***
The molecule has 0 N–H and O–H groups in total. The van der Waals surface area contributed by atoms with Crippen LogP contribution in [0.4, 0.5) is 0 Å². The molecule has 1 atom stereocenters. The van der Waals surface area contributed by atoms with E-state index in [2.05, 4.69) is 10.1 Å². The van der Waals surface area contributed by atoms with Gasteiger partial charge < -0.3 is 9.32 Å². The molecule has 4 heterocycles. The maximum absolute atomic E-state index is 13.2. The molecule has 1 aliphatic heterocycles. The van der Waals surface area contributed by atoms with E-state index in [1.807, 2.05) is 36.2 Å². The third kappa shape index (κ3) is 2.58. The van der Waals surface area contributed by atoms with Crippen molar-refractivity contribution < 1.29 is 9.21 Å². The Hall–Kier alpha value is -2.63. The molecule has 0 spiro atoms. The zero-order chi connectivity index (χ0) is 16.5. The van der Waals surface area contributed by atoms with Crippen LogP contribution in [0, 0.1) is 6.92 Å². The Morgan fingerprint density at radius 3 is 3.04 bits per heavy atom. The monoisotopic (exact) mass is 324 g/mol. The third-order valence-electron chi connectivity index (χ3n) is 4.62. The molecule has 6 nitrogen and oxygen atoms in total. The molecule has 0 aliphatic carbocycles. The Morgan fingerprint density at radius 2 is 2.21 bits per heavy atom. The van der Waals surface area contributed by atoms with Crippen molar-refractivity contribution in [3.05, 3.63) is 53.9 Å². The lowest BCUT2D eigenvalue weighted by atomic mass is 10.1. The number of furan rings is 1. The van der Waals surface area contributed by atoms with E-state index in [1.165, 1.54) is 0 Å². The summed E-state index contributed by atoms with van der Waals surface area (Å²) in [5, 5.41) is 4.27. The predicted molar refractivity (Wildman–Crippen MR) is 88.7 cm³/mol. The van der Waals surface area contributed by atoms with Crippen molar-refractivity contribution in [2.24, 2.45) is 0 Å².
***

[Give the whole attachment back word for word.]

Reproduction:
The molecule has 0 N–H and O–H groups in total. The van der Waals surface area contributed by atoms with Crippen LogP contribution in [0.4, 0.5) is 0 Å². The molecule has 1 atom stereocenters. The van der Waals surface area contributed by atoms with E-state index in [2.05, 4.69) is 10.1 Å². The van der Waals surface area contributed by atoms with Gasteiger partial charge < -0.3 is 9.32 Å². The molecule has 4 heterocycles. The maximum absolute atomic E-state index is 13.2. The molecule has 1 aliphatic heterocycles. The van der Waals surface area contributed by atoms with E-state index in [1.807, 2.05) is 36.2 Å². The third kappa shape index (κ3) is 2.58. The van der Waals surface area contributed by atoms with Crippen molar-refractivity contribution < 1.29 is 9.21 Å². The Hall–Kier alpha value is -2.63. The molecule has 0 spiro atoms. The zero-order chi connectivity index (χ0) is 16.5. The van der Waals surface area contributed by atoms with Crippen LogP contribution in [0, 0.1) is 6.92 Å². The Morgan fingerprint density at radius 3 is 3.04 bits per heavy atom. The monoisotopic (exact) mass is 324 g/mol. The third-order valence-electron chi connectivity index (χ3n) is 4.62. The molecule has 6 nitrogen and oxygen atoms in total. The molecule has 0 aliphatic carbocycles. The Morgan fingerprint density at radius 2 is 2.21 bits per heavy atom. The van der Waals surface area contributed by atoms with Crippen molar-refractivity contribution in [3.05, 3.63) is 53.9 Å². The lowest BCUT2D eigenvalue weighted by atomic mass is 10.1. The number of furan rings is 1. The van der Waals surface area contributed by atoms with E-state index in [1.165, 1.54) is 0 Å². The summed E-state index contributed by atoms with van der Waals surface area (Å²) in [5, 5.41) is 4.27. The predicted molar refractivity (Wildman–Crippen MR) is 88.7 cm³/mol. The van der Waals surface area contributed by atoms with Crippen molar-refractivity contribution in [2.24, 2.45) is 0 Å².